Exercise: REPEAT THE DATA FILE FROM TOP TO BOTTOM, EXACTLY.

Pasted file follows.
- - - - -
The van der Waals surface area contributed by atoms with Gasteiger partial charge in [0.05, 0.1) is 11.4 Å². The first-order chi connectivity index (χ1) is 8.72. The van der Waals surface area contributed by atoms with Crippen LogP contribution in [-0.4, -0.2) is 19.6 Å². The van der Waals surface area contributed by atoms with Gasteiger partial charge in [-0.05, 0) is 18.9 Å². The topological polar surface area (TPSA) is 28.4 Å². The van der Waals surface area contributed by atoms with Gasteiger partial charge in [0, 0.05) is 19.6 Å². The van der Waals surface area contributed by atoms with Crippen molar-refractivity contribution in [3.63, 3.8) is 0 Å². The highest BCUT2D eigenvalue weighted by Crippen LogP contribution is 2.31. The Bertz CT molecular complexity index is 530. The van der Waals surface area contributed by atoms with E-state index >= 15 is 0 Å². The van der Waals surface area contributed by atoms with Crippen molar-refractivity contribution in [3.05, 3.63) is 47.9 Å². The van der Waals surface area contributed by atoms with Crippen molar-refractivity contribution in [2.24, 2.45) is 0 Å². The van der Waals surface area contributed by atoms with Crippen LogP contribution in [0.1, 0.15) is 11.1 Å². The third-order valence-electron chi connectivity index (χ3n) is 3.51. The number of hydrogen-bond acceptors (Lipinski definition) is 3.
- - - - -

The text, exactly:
The van der Waals surface area contributed by atoms with Gasteiger partial charge in [0.05, 0.1) is 11.4 Å². The first-order chi connectivity index (χ1) is 8.72. The van der Waals surface area contributed by atoms with Crippen LogP contribution in [-0.4, -0.2) is 19.6 Å². The van der Waals surface area contributed by atoms with Gasteiger partial charge in [-0.05, 0) is 18.9 Å². The topological polar surface area (TPSA) is 28.4 Å². The van der Waals surface area contributed by atoms with Gasteiger partial charge in [0, 0.05) is 19.6 Å². The van der Waals surface area contributed by atoms with Crippen molar-refractivity contribution in [3.63, 3.8) is 0 Å². The highest BCUT2D eigenvalue weighted by Crippen LogP contribution is 2.31. The Bertz CT molecular complexity index is 530. The van der Waals surface area contributed by atoms with E-state index >= 15 is 0 Å². The van der Waals surface area contributed by atoms with Crippen molar-refractivity contribution in [3.05, 3.63) is 47.9 Å². The van der Waals surface area contributed by atoms with Crippen molar-refractivity contribution in [2.24, 2.45) is 0 Å². The van der Waals surface area contributed by atoms with Crippen LogP contribution in [0.1, 0.15) is 11.1 Å². The third-order valence-electron chi connectivity index (χ3n) is 3.51. The number of hydrogen-bond acceptors (Lipinski definition) is 3.